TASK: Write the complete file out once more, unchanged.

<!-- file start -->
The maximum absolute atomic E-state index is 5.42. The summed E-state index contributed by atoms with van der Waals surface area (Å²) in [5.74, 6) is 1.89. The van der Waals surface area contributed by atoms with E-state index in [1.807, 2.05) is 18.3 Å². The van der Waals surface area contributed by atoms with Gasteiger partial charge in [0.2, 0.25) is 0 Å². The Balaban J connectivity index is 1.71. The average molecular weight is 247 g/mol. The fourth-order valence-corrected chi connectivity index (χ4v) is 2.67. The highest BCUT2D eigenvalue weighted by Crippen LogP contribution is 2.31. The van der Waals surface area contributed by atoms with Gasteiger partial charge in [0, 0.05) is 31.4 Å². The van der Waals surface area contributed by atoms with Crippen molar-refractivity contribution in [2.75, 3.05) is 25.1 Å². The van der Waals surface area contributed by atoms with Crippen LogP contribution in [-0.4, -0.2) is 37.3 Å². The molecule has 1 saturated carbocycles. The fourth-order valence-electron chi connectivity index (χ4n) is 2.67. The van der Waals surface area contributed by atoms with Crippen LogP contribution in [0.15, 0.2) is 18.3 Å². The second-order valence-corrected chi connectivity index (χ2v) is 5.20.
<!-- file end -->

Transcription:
The maximum absolute atomic E-state index is 5.42. The summed E-state index contributed by atoms with van der Waals surface area (Å²) in [5.74, 6) is 1.89. The van der Waals surface area contributed by atoms with E-state index in [1.807, 2.05) is 18.3 Å². The van der Waals surface area contributed by atoms with Gasteiger partial charge in [0.2, 0.25) is 0 Å². The Balaban J connectivity index is 1.71. The average molecular weight is 247 g/mol. The fourth-order valence-corrected chi connectivity index (χ4v) is 2.67. The highest BCUT2D eigenvalue weighted by Crippen LogP contribution is 2.31. The van der Waals surface area contributed by atoms with Gasteiger partial charge in [0, 0.05) is 31.4 Å². The van der Waals surface area contributed by atoms with Crippen molar-refractivity contribution in [2.75, 3.05) is 25.1 Å². The van der Waals surface area contributed by atoms with Crippen LogP contribution in [-0.4, -0.2) is 37.3 Å². The molecule has 1 saturated carbocycles. The fourth-order valence-electron chi connectivity index (χ4n) is 2.67. The van der Waals surface area contributed by atoms with Crippen LogP contribution in [0.15, 0.2) is 18.3 Å². The second-order valence-corrected chi connectivity index (χ2v) is 5.20.